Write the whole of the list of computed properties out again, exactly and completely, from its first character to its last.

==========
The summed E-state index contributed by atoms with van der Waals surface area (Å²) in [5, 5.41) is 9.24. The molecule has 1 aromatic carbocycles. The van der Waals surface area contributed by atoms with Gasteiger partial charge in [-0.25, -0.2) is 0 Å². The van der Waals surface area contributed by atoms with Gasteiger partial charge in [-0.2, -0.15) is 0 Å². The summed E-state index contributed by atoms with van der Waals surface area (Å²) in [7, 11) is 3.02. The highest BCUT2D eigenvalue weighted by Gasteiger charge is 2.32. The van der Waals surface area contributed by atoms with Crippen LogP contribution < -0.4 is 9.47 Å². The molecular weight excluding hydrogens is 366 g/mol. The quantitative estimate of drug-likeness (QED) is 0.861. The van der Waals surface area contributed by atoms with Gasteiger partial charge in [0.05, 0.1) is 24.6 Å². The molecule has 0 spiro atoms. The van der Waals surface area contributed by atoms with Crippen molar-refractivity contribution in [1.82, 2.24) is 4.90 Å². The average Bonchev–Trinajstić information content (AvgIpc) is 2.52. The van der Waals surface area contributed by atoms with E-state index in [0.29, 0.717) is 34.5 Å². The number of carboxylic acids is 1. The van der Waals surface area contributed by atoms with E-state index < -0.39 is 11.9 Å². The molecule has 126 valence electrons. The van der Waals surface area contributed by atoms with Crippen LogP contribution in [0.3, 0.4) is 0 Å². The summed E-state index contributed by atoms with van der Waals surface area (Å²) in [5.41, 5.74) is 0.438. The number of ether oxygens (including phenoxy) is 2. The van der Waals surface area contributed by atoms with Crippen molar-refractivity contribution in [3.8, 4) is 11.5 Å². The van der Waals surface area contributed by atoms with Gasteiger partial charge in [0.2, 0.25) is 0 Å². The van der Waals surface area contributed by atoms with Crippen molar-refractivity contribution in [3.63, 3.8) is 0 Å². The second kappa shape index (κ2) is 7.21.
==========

The summed E-state index contributed by atoms with van der Waals surface area (Å²) in [5, 5.41) is 9.24. The molecule has 1 aromatic carbocycles. The van der Waals surface area contributed by atoms with Gasteiger partial charge in [-0.25, -0.2) is 0 Å². The van der Waals surface area contributed by atoms with Gasteiger partial charge in [-0.2, -0.15) is 0 Å². The summed E-state index contributed by atoms with van der Waals surface area (Å²) in [7, 11) is 3.02. The highest BCUT2D eigenvalue weighted by Gasteiger charge is 2.32. The van der Waals surface area contributed by atoms with Crippen LogP contribution < -0.4 is 9.47 Å². The molecular weight excluding hydrogens is 366 g/mol. The quantitative estimate of drug-likeness (QED) is 0.861. The van der Waals surface area contributed by atoms with Gasteiger partial charge in [0.05, 0.1) is 24.6 Å². The molecule has 0 spiro atoms. The van der Waals surface area contributed by atoms with Crippen molar-refractivity contribution in [1.82, 2.24) is 4.90 Å². The average Bonchev–Trinajstić information content (AvgIpc) is 2.52. The van der Waals surface area contributed by atoms with E-state index in [0.29, 0.717) is 34.5 Å². The number of carboxylic acids is 1. The van der Waals surface area contributed by atoms with E-state index < -0.39 is 11.9 Å². The molecule has 126 valence electrons. The van der Waals surface area contributed by atoms with Crippen LogP contribution in [0.3, 0.4) is 0 Å². The summed E-state index contributed by atoms with van der Waals surface area (Å²) in [5.41, 5.74) is 0.438. The number of ether oxygens (including phenoxy) is 2. The van der Waals surface area contributed by atoms with Crippen molar-refractivity contribution in [3.8, 4) is 11.5 Å². The van der Waals surface area contributed by atoms with Gasteiger partial charge in [0.2, 0.25) is 0 Å². The van der Waals surface area contributed by atoms with Crippen molar-refractivity contribution in [3.63, 3.8) is 0 Å². The second kappa shape index (κ2) is 7.21.